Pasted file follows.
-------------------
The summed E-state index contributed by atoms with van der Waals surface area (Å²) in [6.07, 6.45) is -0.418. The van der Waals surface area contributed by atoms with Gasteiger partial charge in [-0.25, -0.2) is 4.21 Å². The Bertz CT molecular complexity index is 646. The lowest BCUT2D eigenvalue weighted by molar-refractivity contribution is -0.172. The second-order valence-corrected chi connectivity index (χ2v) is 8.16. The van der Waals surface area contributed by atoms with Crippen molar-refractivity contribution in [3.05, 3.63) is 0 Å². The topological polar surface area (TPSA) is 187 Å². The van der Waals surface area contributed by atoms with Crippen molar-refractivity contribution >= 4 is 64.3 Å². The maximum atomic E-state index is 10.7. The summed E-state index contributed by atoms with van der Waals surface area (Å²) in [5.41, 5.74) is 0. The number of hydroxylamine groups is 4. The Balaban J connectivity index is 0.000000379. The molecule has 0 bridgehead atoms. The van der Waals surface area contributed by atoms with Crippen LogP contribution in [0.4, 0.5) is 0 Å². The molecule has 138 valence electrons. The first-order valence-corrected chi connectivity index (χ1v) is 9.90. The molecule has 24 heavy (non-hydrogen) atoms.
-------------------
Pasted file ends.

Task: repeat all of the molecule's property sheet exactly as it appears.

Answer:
The summed E-state index contributed by atoms with van der Waals surface area (Å²) in [6.07, 6.45) is -0.418. The van der Waals surface area contributed by atoms with Gasteiger partial charge in [-0.25, -0.2) is 4.21 Å². The Bertz CT molecular complexity index is 646. The lowest BCUT2D eigenvalue weighted by molar-refractivity contribution is -0.172. The second-order valence-corrected chi connectivity index (χ2v) is 8.16. The van der Waals surface area contributed by atoms with Crippen molar-refractivity contribution in [3.05, 3.63) is 0 Å². The topological polar surface area (TPSA) is 187 Å². The van der Waals surface area contributed by atoms with Crippen molar-refractivity contribution >= 4 is 64.3 Å². The maximum atomic E-state index is 10.7. The summed E-state index contributed by atoms with van der Waals surface area (Å²) in [5.41, 5.74) is 0. The number of hydroxylamine groups is 4. The Balaban J connectivity index is 0.000000379. The molecule has 0 bridgehead atoms. The van der Waals surface area contributed by atoms with Crippen LogP contribution in [0.4, 0.5) is 0 Å². The molecule has 138 valence electrons. The first-order valence-corrected chi connectivity index (χ1v) is 9.90. The molecule has 24 heavy (non-hydrogen) atoms.